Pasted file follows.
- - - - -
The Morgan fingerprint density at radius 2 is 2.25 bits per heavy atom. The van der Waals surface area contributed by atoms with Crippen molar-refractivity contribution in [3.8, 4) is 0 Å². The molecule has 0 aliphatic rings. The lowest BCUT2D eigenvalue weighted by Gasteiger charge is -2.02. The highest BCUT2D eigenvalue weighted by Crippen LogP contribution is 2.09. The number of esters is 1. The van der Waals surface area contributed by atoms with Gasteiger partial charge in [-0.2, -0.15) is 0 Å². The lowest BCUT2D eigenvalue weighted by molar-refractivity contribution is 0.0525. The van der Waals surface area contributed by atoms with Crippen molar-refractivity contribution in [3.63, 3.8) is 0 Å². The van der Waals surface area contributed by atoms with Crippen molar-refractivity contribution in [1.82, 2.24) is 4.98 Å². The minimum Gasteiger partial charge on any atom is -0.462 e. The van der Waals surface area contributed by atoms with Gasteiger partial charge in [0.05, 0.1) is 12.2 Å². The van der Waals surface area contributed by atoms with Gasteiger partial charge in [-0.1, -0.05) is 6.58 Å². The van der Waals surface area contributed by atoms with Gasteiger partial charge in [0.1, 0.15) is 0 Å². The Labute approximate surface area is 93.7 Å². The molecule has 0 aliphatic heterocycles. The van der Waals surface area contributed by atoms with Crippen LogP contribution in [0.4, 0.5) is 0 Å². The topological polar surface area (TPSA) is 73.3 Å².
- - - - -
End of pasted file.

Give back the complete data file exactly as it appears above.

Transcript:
The Morgan fingerprint density at radius 2 is 2.25 bits per heavy atom. The van der Waals surface area contributed by atoms with Crippen molar-refractivity contribution in [3.8, 4) is 0 Å². The molecule has 0 aliphatic rings. The lowest BCUT2D eigenvalue weighted by Gasteiger charge is -2.02. The highest BCUT2D eigenvalue weighted by Crippen LogP contribution is 2.09. The number of esters is 1. The van der Waals surface area contributed by atoms with Gasteiger partial charge in [-0.2, -0.15) is 0 Å². The lowest BCUT2D eigenvalue weighted by molar-refractivity contribution is 0.0525. The van der Waals surface area contributed by atoms with Crippen molar-refractivity contribution in [3.63, 3.8) is 0 Å². The van der Waals surface area contributed by atoms with Crippen molar-refractivity contribution in [1.82, 2.24) is 4.98 Å². The minimum Gasteiger partial charge on any atom is -0.462 e. The van der Waals surface area contributed by atoms with Gasteiger partial charge in [0.05, 0.1) is 12.2 Å². The van der Waals surface area contributed by atoms with Gasteiger partial charge in [-0.1, -0.05) is 6.58 Å². The van der Waals surface area contributed by atoms with Gasteiger partial charge in [0.1, 0.15) is 0 Å². The Labute approximate surface area is 93.7 Å². The molecule has 0 aliphatic heterocycles. The van der Waals surface area contributed by atoms with Crippen LogP contribution in [0.4, 0.5) is 0 Å². The topological polar surface area (TPSA) is 73.3 Å².